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First year of production:
Wernicke, Edelmann & Co , Berlin , Germany
Serial nr:

The Edelmann is a very special typewriter. This linear index machine with a Blickensderfer-like typewheel had no less than four consecutive manufacturers (two in Berlin and two in Frankfurt) until it went off the market in the late 1910s.

Characters were selected on the Edelmann by shifting the index pointer along the linear index on the front of the machine. A simple system of cogs would turn the typewheel into position. Inking was done with ink rolls that are visible in pics 5 and 6. Selection for capitals and figures was done with two keys on the left of the machine. The third key was for spacing.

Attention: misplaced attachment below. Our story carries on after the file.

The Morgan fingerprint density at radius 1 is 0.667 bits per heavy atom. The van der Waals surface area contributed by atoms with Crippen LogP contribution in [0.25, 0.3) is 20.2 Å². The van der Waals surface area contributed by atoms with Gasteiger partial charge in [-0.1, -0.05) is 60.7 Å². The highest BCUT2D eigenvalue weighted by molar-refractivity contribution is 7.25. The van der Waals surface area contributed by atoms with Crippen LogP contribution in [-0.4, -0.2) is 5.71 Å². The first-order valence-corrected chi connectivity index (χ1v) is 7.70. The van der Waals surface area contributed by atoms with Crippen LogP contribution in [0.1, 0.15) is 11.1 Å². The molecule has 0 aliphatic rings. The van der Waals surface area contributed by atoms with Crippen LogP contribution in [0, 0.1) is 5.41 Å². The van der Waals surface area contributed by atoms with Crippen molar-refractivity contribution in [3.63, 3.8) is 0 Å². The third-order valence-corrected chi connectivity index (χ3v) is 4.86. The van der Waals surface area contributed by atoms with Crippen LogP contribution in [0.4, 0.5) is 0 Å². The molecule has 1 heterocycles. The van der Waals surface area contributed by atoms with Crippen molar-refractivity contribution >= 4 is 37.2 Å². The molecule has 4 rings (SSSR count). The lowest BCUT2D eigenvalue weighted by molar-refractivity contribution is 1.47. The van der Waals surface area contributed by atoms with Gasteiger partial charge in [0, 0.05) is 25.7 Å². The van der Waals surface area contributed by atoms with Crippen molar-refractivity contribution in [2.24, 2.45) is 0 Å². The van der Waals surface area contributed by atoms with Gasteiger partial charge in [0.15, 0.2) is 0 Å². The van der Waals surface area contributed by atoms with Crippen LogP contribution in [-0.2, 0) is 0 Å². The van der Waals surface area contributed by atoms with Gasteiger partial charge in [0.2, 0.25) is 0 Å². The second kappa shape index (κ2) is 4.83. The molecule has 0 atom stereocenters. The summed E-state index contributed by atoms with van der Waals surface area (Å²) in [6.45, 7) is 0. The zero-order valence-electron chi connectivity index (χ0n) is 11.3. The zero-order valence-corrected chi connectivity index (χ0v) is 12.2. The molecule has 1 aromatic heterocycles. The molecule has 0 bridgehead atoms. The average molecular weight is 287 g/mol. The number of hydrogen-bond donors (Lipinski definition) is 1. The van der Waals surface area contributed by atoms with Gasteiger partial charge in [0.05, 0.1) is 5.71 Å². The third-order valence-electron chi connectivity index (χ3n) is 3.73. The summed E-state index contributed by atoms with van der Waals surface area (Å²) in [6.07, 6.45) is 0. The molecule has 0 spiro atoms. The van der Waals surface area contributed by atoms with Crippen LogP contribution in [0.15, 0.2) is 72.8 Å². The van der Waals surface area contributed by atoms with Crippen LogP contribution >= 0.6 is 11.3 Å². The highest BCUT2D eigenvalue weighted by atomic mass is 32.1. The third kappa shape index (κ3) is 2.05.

The typewheel was intentionally placed relatively high above the platen, so that it could be slammed with considerable force onto the platen, which was useful for the production of duplicates and stencils.

Because production continued into the years of the first World War, the last manufacturer (Julius Pintsch of Frankfurt) decided that the construction could also be used by disabled typists. If necessary, the selection and printing could be done with a stump or even an elbow. The only problems were the shift keys and the carriage return, for which two hands were needed. And so the company produced a special table with treadles to operate the space and shift keys and the carriage return.

The typewriter itself reportedly cost 125 marks in 1914. With the table for disabled typists, the machine cost 400 marks.

Courtesy of: Costa collection